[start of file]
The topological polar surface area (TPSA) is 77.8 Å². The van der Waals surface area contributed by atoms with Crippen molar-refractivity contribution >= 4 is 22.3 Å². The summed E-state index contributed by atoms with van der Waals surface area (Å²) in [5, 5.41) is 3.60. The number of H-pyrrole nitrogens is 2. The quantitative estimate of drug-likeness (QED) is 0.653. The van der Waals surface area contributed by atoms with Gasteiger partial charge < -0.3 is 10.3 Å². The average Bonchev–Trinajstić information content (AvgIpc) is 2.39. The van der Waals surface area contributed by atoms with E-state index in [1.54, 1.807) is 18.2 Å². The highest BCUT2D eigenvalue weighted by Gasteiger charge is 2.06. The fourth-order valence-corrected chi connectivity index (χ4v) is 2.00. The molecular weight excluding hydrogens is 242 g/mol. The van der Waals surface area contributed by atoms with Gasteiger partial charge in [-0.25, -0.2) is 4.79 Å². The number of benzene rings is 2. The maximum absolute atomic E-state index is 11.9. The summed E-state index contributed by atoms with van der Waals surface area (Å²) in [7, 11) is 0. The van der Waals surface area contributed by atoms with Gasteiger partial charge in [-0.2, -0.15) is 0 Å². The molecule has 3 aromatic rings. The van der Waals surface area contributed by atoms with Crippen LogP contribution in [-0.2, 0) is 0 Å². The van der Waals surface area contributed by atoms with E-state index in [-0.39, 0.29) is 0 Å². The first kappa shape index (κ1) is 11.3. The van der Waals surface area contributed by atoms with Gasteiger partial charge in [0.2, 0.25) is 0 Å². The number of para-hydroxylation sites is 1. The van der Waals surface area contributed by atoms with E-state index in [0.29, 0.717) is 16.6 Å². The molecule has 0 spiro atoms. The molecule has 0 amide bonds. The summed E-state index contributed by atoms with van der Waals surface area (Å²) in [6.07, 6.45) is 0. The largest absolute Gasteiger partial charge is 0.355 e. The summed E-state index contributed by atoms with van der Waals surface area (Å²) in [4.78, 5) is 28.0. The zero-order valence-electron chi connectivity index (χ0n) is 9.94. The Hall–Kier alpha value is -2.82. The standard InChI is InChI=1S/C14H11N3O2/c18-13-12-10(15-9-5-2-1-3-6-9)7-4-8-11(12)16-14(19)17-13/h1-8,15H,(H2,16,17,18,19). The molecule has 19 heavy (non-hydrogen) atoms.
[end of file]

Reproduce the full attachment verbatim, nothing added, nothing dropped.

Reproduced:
The topological polar surface area (TPSA) is 77.8 Å². The van der Waals surface area contributed by atoms with Crippen molar-refractivity contribution >= 4 is 22.3 Å². The summed E-state index contributed by atoms with van der Waals surface area (Å²) in [5, 5.41) is 3.60. The number of H-pyrrole nitrogens is 2. The quantitative estimate of drug-likeness (QED) is 0.653. The van der Waals surface area contributed by atoms with Gasteiger partial charge < -0.3 is 10.3 Å². The average Bonchev–Trinajstić information content (AvgIpc) is 2.39. The van der Waals surface area contributed by atoms with E-state index in [1.54, 1.807) is 18.2 Å². The highest BCUT2D eigenvalue weighted by Gasteiger charge is 2.06. The fourth-order valence-corrected chi connectivity index (χ4v) is 2.00. The molecular weight excluding hydrogens is 242 g/mol. The van der Waals surface area contributed by atoms with Gasteiger partial charge in [-0.25, -0.2) is 4.79 Å². The number of benzene rings is 2. The maximum absolute atomic E-state index is 11.9. The summed E-state index contributed by atoms with van der Waals surface area (Å²) in [7, 11) is 0. The van der Waals surface area contributed by atoms with Gasteiger partial charge in [-0.2, -0.15) is 0 Å². The molecule has 3 aromatic rings. The van der Waals surface area contributed by atoms with Crippen LogP contribution in [-0.2, 0) is 0 Å². The van der Waals surface area contributed by atoms with E-state index in [-0.39, 0.29) is 0 Å². The first kappa shape index (κ1) is 11.3. The van der Waals surface area contributed by atoms with Gasteiger partial charge in [0.2, 0.25) is 0 Å². The number of para-hydroxylation sites is 1. The van der Waals surface area contributed by atoms with E-state index in [0.29, 0.717) is 16.6 Å². The molecule has 0 spiro atoms. The molecule has 0 amide bonds. The summed E-state index contributed by atoms with van der Waals surface area (Å²) in [6.07, 6.45) is 0. The largest absolute Gasteiger partial charge is 0.355 e. The summed E-state index contributed by atoms with van der Waals surface area (Å²) in [4.78, 5) is 28.0. The zero-order valence-electron chi connectivity index (χ0n) is 9.94. The Hall–Kier alpha value is -2.82. The standard InChI is InChI=1S/C14H11N3O2/c18-13-12-10(15-9-5-2-1-3-6-9)7-4-8-11(12)16-14(19)17-13/h1-8,15H,(H2,16,17,18,19). The molecule has 19 heavy (non-hydrogen) atoms.